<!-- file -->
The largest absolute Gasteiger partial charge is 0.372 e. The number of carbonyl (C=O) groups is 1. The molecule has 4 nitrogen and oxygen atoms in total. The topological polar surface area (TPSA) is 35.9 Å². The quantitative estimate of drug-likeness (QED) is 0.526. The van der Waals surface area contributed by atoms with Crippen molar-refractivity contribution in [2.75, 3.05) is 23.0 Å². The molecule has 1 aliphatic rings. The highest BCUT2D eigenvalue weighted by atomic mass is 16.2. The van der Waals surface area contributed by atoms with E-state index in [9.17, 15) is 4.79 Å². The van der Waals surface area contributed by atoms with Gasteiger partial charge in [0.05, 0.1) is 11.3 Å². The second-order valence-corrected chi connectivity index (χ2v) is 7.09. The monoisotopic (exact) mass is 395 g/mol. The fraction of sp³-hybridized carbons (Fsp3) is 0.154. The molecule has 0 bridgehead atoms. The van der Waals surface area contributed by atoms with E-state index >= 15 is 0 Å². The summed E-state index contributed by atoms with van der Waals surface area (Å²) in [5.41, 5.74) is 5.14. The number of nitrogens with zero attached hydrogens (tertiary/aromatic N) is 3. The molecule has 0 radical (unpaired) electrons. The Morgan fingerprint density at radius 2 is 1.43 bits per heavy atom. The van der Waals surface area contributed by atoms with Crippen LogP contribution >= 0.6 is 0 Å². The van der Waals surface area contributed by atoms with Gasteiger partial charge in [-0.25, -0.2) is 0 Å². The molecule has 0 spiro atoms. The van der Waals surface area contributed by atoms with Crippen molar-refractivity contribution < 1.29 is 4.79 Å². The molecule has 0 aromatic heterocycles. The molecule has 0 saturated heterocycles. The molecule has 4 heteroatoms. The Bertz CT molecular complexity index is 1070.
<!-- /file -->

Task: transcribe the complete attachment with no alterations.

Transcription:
The largest absolute Gasteiger partial charge is 0.372 e. The number of carbonyl (C=O) groups is 1. The molecule has 4 nitrogen and oxygen atoms in total. The topological polar surface area (TPSA) is 35.9 Å². The quantitative estimate of drug-likeness (QED) is 0.526. The van der Waals surface area contributed by atoms with Crippen molar-refractivity contribution in [2.75, 3.05) is 23.0 Å². The molecule has 1 aliphatic rings. The highest BCUT2D eigenvalue weighted by atomic mass is 16.2. The van der Waals surface area contributed by atoms with E-state index in [9.17, 15) is 4.79 Å². The van der Waals surface area contributed by atoms with Gasteiger partial charge in [0.05, 0.1) is 11.3 Å². The second-order valence-corrected chi connectivity index (χ2v) is 7.09. The monoisotopic (exact) mass is 395 g/mol. The fraction of sp³-hybridized carbons (Fsp3) is 0.154. The molecule has 0 bridgehead atoms. The van der Waals surface area contributed by atoms with E-state index >= 15 is 0 Å². The summed E-state index contributed by atoms with van der Waals surface area (Å²) in [5.41, 5.74) is 5.14. The number of nitrogens with zero attached hydrogens (tertiary/aromatic N) is 3. The molecule has 0 radical (unpaired) electrons. The Morgan fingerprint density at radius 2 is 1.43 bits per heavy atom. The van der Waals surface area contributed by atoms with Crippen LogP contribution >= 0.6 is 0 Å². The van der Waals surface area contributed by atoms with Gasteiger partial charge in [-0.25, -0.2) is 0 Å². The molecule has 0 spiro atoms. The van der Waals surface area contributed by atoms with Crippen molar-refractivity contribution < 1.29 is 4.79 Å². The molecule has 0 aromatic heterocycles. The molecule has 0 saturated heterocycles. The molecule has 4 heteroatoms. The Bertz CT molecular complexity index is 1070.